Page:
They say to think globally and act locally, but when it comes to agriculture, we’ve seemed to have adopted an opposite stance.
Though farming still starts on a localized plot, its yields are increasingly sent to farther-flung corners of the globe, with technology jumps in everything from transportation to the finer points of botany helping build the foundation for a truly globalized agricultural system.
And the system certainly has its perks – for the lucky societies on its receiving end.
But for every creature comfort the practice has the potential to add for some of us, it takes something away from the planet at large, throwing off the natural systems that provide such bountiful harvests to begin with, in ways that seem to be increasingly out of our control.
Some of the biggest concerns borne of our current global agricultural system include:
Climate change is intimately interwoven into everything we do. It’s intrinsically linked to everything on this planet, and an entire volume of scientific literature could – and has been, and continues to be – written to address the sprawling topic.
But creating, and maintaining, the infrastructure of a globalized agricultural system has a few more-specific impacts in this arena – especially when it comes to the role the practice plays in greenhouse gas emissions.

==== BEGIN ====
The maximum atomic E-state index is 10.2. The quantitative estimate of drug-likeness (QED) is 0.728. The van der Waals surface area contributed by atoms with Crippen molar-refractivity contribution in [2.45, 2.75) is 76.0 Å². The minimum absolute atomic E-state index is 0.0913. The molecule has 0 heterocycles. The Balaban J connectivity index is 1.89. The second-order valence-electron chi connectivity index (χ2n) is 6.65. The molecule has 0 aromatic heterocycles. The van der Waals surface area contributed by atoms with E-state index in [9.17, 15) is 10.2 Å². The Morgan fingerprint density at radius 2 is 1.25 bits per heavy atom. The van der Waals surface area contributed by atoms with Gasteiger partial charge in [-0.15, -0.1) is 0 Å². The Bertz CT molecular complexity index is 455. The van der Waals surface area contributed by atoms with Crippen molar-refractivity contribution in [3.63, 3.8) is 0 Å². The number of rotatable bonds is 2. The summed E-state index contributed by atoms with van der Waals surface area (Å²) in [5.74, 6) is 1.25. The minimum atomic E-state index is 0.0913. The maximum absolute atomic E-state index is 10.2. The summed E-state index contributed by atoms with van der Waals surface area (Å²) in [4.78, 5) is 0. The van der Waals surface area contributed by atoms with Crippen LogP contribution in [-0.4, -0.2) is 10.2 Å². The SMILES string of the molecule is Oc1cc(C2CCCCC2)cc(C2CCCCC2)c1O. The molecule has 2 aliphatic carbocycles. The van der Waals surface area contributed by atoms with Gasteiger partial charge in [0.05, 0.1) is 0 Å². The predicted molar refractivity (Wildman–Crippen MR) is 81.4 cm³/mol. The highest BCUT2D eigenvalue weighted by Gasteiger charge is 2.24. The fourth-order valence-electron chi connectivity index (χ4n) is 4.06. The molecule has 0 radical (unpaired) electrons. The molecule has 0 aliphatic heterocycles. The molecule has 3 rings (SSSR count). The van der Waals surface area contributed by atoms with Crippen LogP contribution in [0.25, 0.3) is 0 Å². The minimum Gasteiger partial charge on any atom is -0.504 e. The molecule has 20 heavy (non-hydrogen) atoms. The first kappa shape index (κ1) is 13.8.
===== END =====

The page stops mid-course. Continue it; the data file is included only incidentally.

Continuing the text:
According to the United States Environmental Protection Agency (EPA), up to 24% of total global greenhouse emissions could be traced back to the agriculture sector in 2010 – the latest year for which data has been made available.
The devastating number takes into account factors such as the methane gas released by livestock and the impact of deforestation to create larger plots of land for farming. But it doesn’t touch on the amount of greenhouse gases released by the various forms of transportation it requires to send this food around the world – which can be a damning number in and of itself.
Indeed, the same 2010 study found transportation of all forms to contribute 14% to global greenhouse emissions. And a 2018 report on emissions within the U.S. alone found that number to be 28%.
Movement of any sort requires the burning of energy, and while that’s a great philosophy for the human body – which, itself, requires food in the first place to create such energy – it’s not exactly beneficial when it comes to moving that food so far across the planet.
It’s not just how the crops are moved that has a negative impact on the planet, but the types of crops being chosen to move in the first place.
Aside from being essential to life, food is a commodity as much as anything else. And, especially as the global agriculture network has expanded over the years – and brought the widespread availability of some particularly prized crops with it – the tastes of the global market have increasingly dictated which types of foods get prioritized.
This human override of what naturally grows has led to many issues, including the lack of biodiversity (or, in other words, the literal variety of life). And some scientists – including those at the National Science Foundation – have found this problem to be just as damaging as climate change itself.
The trickiest thing about an ecosystem is that every single little thing counts. From the smallest bug to the largest predator, everything plays its part in maintaining the exquisite balance, and throwing any one piece of that biodiversity off can have detrimental snowball effects.